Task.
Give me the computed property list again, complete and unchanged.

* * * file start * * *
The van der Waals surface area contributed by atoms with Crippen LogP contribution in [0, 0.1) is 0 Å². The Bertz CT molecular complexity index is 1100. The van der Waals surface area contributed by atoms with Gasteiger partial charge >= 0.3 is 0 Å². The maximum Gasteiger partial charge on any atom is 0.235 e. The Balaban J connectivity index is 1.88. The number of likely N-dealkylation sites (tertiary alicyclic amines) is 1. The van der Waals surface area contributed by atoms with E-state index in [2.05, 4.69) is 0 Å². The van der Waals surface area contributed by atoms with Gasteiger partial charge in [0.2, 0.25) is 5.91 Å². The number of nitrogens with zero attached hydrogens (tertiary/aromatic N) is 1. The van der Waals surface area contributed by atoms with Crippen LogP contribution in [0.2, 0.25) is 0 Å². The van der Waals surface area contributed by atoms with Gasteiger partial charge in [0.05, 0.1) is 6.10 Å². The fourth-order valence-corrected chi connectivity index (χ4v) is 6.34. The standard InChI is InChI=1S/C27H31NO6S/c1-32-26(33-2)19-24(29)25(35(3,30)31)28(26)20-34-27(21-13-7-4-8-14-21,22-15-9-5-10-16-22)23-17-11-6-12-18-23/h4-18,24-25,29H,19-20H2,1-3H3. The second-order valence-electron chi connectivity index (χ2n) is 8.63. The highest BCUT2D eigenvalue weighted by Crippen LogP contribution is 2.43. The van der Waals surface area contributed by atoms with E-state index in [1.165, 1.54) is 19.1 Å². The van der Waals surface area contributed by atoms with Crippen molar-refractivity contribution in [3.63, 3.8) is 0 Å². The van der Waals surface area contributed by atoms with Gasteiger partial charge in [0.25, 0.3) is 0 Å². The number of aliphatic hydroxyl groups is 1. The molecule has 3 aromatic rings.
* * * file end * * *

The van der Waals surface area contributed by atoms with Crippen LogP contribution in [0, 0.1) is 0 Å². The Bertz CT molecular complexity index is 1100. The van der Waals surface area contributed by atoms with Gasteiger partial charge >= 0.3 is 0 Å². The maximum Gasteiger partial charge on any atom is 0.235 e. The Balaban J connectivity index is 1.88. The number of likely N-dealkylation sites (tertiary alicyclic amines) is 1. The van der Waals surface area contributed by atoms with E-state index in [2.05, 4.69) is 0 Å². The van der Waals surface area contributed by atoms with Gasteiger partial charge in [0.2, 0.25) is 5.91 Å². The number of nitrogens with zero attached hydrogens (tertiary/aromatic N) is 1. The van der Waals surface area contributed by atoms with Crippen LogP contribution in [0.2, 0.25) is 0 Å². The van der Waals surface area contributed by atoms with Gasteiger partial charge in [0.05, 0.1) is 6.10 Å². The fourth-order valence-corrected chi connectivity index (χ4v) is 6.34. The standard InChI is InChI=1S/C27H31NO6S/c1-32-26(33-2)19-24(29)25(35(3,30)31)28(26)20-34-27(21-13-7-4-8-14-21,22-15-9-5-10-16-22)23-17-11-6-12-18-23/h4-18,24-25,29H,19-20H2,1-3H3. The second-order valence-electron chi connectivity index (χ2n) is 8.63. The highest BCUT2D eigenvalue weighted by Crippen LogP contribution is 2.43. The van der Waals surface area contributed by atoms with E-state index in [1.165, 1.54) is 19.1 Å². The van der Waals surface area contributed by atoms with Crippen molar-refractivity contribution in [3.63, 3.8) is 0 Å². The van der Waals surface area contributed by atoms with Gasteiger partial charge in [0.25, 0.3) is 0 Å². The number of aliphatic hydroxyl groups is 1. The molecule has 3 aromatic rings.